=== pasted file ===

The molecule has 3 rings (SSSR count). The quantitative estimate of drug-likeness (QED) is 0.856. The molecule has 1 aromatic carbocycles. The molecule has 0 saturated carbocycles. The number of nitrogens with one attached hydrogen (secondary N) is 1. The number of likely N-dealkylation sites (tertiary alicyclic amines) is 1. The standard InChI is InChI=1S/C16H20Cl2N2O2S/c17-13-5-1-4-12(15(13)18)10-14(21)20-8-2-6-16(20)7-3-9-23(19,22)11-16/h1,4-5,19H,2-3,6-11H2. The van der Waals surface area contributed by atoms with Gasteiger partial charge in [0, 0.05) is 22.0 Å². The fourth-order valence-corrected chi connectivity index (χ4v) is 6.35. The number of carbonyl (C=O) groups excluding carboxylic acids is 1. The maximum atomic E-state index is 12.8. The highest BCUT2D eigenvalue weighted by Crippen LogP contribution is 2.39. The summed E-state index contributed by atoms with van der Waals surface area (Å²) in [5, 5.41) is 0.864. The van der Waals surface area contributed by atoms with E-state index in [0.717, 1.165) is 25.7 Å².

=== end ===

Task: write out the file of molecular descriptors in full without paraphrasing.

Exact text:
The molecule has 3 rings (SSSR count). The quantitative estimate of drug-likeness (QED) is 0.856. The molecule has 1 aromatic carbocycles. The molecule has 0 saturated carbocycles. The number of nitrogens with one attached hydrogen (secondary N) is 1. The number of likely N-dealkylation sites (tertiary alicyclic amines) is 1. The standard InChI is InChI=1S/C16H20Cl2N2O2S/c17-13-5-1-4-12(15(13)18)10-14(21)20-8-2-6-16(20)7-3-9-23(19,22)11-16/h1,4-5,19H,2-3,6-11H2. The van der Waals surface area contributed by atoms with Gasteiger partial charge in [0, 0.05) is 22.0 Å². The fourth-order valence-corrected chi connectivity index (χ4v) is 6.35. The number of carbonyl (C=O) groups excluding carboxylic acids is 1. The maximum atomic E-state index is 12.8. The highest BCUT2D eigenvalue weighted by Crippen LogP contribution is 2.39. The summed E-state index contributed by atoms with van der Waals surface area (Å²) in [5, 5.41) is 0.864. The van der Waals surface area contributed by atoms with E-state index in [0.717, 1.165) is 25.7 Å².